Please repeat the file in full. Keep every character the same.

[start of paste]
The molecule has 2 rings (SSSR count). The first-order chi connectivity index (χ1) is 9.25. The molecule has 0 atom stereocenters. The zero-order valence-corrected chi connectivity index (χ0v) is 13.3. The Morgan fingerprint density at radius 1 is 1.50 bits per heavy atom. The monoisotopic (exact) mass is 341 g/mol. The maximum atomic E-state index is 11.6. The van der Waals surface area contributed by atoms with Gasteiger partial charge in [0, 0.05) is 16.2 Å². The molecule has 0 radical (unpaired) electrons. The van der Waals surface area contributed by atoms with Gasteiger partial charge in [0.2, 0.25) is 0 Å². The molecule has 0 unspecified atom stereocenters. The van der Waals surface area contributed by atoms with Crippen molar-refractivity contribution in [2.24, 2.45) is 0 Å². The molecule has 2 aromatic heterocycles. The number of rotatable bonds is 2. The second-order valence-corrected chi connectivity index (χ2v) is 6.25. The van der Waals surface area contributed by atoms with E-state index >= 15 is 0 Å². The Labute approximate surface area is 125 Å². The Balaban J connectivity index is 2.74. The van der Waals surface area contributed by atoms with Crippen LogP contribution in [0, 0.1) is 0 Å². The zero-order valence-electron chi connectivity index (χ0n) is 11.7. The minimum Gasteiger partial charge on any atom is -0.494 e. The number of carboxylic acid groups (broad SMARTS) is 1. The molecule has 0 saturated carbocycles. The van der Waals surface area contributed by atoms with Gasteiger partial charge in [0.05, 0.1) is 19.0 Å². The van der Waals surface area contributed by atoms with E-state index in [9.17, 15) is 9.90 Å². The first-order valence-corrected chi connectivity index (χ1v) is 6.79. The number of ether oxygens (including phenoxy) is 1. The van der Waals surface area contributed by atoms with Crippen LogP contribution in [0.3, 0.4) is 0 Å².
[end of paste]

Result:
The molecule has 2 rings (SSSR count). The first-order chi connectivity index (χ1) is 9.25. The molecule has 0 atom stereocenters. The zero-order valence-corrected chi connectivity index (χ0v) is 13.3. The Morgan fingerprint density at radius 1 is 1.50 bits per heavy atom. The monoisotopic (exact) mass is 341 g/mol. The maximum atomic E-state index is 11.6. The van der Waals surface area contributed by atoms with Gasteiger partial charge in [0, 0.05) is 16.2 Å². The molecule has 0 radical (unpaired) electrons. The van der Waals surface area contributed by atoms with Gasteiger partial charge in [0.2, 0.25) is 0 Å². The molecule has 0 unspecified atom stereocenters. The van der Waals surface area contributed by atoms with Crippen molar-refractivity contribution in [2.24, 2.45) is 0 Å². The molecule has 2 aromatic heterocycles. The number of rotatable bonds is 2. The second-order valence-corrected chi connectivity index (χ2v) is 6.25. The van der Waals surface area contributed by atoms with E-state index >= 15 is 0 Å². The Labute approximate surface area is 125 Å². The Balaban J connectivity index is 2.74. The van der Waals surface area contributed by atoms with Crippen LogP contribution in [0, 0.1) is 0 Å². The zero-order valence-electron chi connectivity index (χ0n) is 11.7. The minimum Gasteiger partial charge on any atom is -0.494 e. The number of carboxylic acid groups (broad SMARTS) is 1. The molecule has 0 saturated carbocycles. The van der Waals surface area contributed by atoms with Gasteiger partial charge in [0.05, 0.1) is 19.0 Å². The van der Waals surface area contributed by atoms with E-state index in [9.17, 15) is 9.90 Å². The first-order valence-corrected chi connectivity index (χ1v) is 6.79. The number of ether oxygens (including phenoxy) is 1. The van der Waals surface area contributed by atoms with Crippen LogP contribution in [0.3, 0.4) is 0 Å².